The results for all 650 constituencies in, time to make some brief observations.
(1) Almost everyone was wrong (including myself). It is 1992 all over again, with opinion polls massively understating Conservative support.
(2) Regionally, the story was essentially one of Conservative and SNP triumph in England and Scotland, respectively. Miliband (Labour), Clegg (LibDem), and Farage (UKIP) all resigned within the hour. The Tories can now govern for the next 5 years without having to accomodate any coalition partner. Cameron must be a very happy man today.
(3) Once again the inadequacies of the FPTP electoral model were on full display, with UKIP getting 3.9 million votes and one seat (!) while the SNP got 1.5 million votes and 56 seats. That is because the latter got pluralities in almost all Scottish regions, while UKIP was perenially scoring second place to the Conservatives in England.
(4) Our good friend Matthew Atkins, interviewed here, got 10% in his constituency of Lancaster and Fleetwood, which is a respectable result for a region where Labour is strong. If UKIP hadn’t been scoring 10%-15% across most of England – primarily to the loss of the Conservatives – then even more of England would have been blue, including Lancaster and Fleetwood.
(5) Bearing the above point in mind, the vision of the country by national lines becomes even starker than what would be implied by this map (Blue = Conservatives; Red = Labour; Yellow = SNP; Orange = Liberal Demorats; Green = various Welsh and Irish nationalists):
EDIT: As whyvert points out in the comments, the 2015 map here seems to be based on forecasts, as opposed to the actual elections results. Here is the real map. Nothing changes cardinally, just the English/Scottish border is no longer delineated quite as neatly, and the Conservative victory in England becomes all the more absolute.
This is what we have now:
- A very convincing Conservative win in England, where it has repositioned itself successfully as the party that looks after English interests.
- A spectacular SNP sweep in the north.
- Which is to the detriment of Labour, the party that has been historically strong throughout the Kingdom: In Scotland, the industrial northwest, immigrant communities, and the socialist parts of London.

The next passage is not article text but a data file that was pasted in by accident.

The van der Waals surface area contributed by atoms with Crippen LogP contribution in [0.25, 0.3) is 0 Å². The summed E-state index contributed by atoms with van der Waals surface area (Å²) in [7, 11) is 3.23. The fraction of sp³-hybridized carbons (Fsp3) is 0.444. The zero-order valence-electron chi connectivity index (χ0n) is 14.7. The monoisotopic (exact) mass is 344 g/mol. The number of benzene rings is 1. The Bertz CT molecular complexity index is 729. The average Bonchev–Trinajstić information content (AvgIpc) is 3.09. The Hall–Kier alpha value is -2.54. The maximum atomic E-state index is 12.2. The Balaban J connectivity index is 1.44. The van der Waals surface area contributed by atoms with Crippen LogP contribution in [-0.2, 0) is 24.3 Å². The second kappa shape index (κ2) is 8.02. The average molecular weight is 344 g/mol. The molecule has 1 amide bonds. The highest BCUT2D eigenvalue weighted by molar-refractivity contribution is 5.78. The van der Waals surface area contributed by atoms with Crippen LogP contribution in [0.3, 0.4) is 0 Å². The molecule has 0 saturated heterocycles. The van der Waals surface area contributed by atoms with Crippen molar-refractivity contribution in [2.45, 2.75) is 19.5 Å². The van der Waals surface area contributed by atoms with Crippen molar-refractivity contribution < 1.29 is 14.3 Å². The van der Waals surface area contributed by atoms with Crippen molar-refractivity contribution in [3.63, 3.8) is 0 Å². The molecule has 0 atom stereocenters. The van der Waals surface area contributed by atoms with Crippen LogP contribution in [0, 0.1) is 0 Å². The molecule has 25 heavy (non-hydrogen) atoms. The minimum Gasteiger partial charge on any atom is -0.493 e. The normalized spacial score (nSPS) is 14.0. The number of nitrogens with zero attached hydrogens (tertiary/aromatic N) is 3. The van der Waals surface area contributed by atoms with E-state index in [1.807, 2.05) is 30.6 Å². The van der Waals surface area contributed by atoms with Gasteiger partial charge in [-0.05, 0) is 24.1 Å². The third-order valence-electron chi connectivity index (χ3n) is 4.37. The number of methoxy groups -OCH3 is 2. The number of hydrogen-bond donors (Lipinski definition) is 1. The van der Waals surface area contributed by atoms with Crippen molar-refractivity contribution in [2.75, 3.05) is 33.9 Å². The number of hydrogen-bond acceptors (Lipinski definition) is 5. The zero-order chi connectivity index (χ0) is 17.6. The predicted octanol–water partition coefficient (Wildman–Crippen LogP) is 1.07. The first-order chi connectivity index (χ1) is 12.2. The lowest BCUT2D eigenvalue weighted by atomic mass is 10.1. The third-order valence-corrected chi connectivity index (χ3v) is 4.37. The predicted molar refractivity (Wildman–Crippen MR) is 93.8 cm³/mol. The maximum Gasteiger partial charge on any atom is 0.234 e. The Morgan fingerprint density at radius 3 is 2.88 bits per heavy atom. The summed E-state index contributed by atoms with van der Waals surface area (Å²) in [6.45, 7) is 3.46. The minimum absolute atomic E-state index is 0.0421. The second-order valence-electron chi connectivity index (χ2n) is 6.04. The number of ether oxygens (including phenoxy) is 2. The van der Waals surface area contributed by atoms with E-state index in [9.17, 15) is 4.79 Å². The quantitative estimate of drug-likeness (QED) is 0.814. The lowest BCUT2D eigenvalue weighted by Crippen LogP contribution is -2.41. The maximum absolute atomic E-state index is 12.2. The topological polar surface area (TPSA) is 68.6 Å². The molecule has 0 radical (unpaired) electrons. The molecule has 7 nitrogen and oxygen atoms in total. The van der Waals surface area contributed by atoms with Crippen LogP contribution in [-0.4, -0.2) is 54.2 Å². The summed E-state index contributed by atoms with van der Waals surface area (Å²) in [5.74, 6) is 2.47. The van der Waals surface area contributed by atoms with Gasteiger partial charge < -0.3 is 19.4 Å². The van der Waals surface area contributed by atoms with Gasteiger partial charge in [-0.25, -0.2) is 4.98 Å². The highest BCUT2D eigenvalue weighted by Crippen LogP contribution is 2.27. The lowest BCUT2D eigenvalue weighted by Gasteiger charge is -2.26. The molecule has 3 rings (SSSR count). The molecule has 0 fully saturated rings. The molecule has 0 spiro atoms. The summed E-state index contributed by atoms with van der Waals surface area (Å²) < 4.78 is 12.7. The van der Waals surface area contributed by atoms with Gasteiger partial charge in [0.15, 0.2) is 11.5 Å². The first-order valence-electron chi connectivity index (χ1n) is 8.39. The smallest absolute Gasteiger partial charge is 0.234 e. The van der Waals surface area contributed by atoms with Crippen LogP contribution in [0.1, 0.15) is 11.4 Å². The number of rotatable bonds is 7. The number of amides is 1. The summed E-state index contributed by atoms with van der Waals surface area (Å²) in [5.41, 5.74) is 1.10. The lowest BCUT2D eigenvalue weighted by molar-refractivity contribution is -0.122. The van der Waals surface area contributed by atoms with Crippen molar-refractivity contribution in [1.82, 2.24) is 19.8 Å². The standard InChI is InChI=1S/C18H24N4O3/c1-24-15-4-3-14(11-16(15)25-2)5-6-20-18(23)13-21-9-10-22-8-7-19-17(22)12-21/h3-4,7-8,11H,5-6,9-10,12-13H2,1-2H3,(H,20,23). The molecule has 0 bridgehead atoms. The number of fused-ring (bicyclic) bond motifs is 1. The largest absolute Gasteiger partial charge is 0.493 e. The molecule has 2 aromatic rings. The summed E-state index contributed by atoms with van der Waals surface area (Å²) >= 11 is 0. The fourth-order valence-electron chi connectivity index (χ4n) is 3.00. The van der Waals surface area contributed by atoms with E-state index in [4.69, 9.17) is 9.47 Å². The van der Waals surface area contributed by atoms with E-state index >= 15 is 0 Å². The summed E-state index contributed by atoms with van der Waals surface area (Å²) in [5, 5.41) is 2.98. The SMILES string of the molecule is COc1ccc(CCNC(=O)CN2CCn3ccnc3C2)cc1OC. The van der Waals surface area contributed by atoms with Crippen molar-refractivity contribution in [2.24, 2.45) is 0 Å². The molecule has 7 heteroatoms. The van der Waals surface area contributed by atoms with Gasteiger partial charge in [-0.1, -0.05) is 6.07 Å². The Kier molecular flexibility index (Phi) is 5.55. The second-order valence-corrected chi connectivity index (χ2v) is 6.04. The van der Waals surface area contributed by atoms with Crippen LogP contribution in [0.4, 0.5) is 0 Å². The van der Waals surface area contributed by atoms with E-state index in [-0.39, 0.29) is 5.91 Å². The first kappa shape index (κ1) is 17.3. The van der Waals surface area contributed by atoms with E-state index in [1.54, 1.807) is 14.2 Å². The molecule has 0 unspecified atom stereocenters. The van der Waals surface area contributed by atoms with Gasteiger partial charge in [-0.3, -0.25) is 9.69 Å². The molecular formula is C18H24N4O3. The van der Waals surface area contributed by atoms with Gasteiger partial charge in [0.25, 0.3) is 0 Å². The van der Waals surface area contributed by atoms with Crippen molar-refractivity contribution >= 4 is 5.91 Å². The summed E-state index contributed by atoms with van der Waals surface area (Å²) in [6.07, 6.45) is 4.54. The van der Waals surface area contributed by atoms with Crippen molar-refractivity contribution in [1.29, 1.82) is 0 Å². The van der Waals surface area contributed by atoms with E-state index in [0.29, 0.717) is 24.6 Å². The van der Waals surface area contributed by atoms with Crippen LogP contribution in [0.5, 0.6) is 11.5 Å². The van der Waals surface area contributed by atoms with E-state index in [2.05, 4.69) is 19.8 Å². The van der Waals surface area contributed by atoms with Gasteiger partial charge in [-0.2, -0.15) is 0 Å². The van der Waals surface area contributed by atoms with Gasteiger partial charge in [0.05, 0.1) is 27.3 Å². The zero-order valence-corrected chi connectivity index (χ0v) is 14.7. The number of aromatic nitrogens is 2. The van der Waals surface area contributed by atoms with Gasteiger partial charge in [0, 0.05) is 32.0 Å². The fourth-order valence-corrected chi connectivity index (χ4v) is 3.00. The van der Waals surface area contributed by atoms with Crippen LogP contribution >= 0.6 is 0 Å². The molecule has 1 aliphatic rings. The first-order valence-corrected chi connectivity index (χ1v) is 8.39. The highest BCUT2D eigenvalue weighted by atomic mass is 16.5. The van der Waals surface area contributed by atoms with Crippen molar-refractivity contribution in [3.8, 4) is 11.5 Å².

With nationally-orientated parties in the ascendant throughout the country, questions must be asked as to how long the UK will be able to hold together, the failure of Scotland’s independence referendum last year regardless. The economy is in a stable long-term stagnation (real GDP per capita has even now yet to recover to its peak level of 2007), while big deficit spending continues. There will likely now be a further wave of austerity, which will not please leftist Scots. Cameron has also promised a referendum on EU membership for 2017, should the Conservatives win an outright majority in the current elections, which they have. Polls indicate this refenredum will probably fail, but as we have seen, polls can be deceptive. If that vote wins, it may well provoke another Scottish crisis, since Scots are very EU-friendly, and for many of them it would be just another case of the English deciding their fates.
This is not to say that I think the UK will break up sometime this decade. To the contrary, a whole chain of things still has go wrong (or right, depending on your outlook) for that to happen. No, my argument is far more minimal. It is that the political challenges the UK faces to its continued existence have not vanished after the failure of the Scottish independence referendum.